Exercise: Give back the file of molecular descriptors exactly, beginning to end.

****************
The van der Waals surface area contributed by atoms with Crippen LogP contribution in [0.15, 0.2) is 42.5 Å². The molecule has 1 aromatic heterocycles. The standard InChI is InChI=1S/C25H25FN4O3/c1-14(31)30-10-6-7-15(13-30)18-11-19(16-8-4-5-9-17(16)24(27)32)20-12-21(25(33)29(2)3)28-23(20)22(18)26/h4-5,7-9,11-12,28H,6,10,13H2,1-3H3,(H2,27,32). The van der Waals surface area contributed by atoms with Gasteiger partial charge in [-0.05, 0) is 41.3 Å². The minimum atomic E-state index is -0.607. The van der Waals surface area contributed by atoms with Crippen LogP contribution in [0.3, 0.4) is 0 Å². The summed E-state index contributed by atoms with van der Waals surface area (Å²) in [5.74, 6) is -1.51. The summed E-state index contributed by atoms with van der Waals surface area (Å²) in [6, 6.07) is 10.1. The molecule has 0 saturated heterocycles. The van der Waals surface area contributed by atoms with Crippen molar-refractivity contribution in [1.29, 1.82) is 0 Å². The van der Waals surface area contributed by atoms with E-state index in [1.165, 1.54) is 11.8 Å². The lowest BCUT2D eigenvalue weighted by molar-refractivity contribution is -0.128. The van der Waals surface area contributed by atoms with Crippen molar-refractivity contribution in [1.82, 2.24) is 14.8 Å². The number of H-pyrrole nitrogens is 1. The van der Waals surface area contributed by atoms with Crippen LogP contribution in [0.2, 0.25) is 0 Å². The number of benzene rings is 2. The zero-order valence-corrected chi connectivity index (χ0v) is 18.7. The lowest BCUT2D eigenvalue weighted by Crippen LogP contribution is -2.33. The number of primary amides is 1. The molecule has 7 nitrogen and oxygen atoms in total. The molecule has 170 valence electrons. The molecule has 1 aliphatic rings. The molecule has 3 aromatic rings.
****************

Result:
The van der Waals surface area contributed by atoms with Crippen LogP contribution in [0.15, 0.2) is 42.5 Å². The molecule has 1 aromatic heterocycles. The standard InChI is InChI=1S/C25H25FN4O3/c1-14(31)30-10-6-7-15(13-30)18-11-19(16-8-4-5-9-17(16)24(27)32)20-12-21(25(33)29(2)3)28-23(20)22(18)26/h4-5,7-9,11-12,28H,6,10,13H2,1-3H3,(H2,27,32). The van der Waals surface area contributed by atoms with Gasteiger partial charge in [-0.05, 0) is 41.3 Å². The minimum atomic E-state index is -0.607. The van der Waals surface area contributed by atoms with Crippen LogP contribution in [0.3, 0.4) is 0 Å². The summed E-state index contributed by atoms with van der Waals surface area (Å²) in [5.74, 6) is -1.51. The summed E-state index contributed by atoms with van der Waals surface area (Å²) in [6, 6.07) is 10.1. The molecule has 0 saturated heterocycles. The van der Waals surface area contributed by atoms with Crippen molar-refractivity contribution in [1.29, 1.82) is 0 Å². The van der Waals surface area contributed by atoms with E-state index in [1.165, 1.54) is 11.8 Å². The lowest BCUT2D eigenvalue weighted by molar-refractivity contribution is -0.128. The van der Waals surface area contributed by atoms with Crippen molar-refractivity contribution in [1.82, 2.24) is 14.8 Å². The number of H-pyrrole nitrogens is 1. The van der Waals surface area contributed by atoms with Crippen LogP contribution in [0.2, 0.25) is 0 Å². The number of benzene rings is 2. The zero-order valence-corrected chi connectivity index (χ0v) is 18.7. The lowest BCUT2D eigenvalue weighted by Crippen LogP contribution is -2.33. The number of primary amides is 1. The molecule has 7 nitrogen and oxygen atoms in total. The molecule has 170 valence electrons. The molecule has 1 aliphatic rings. The molecule has 3 aromatic rings.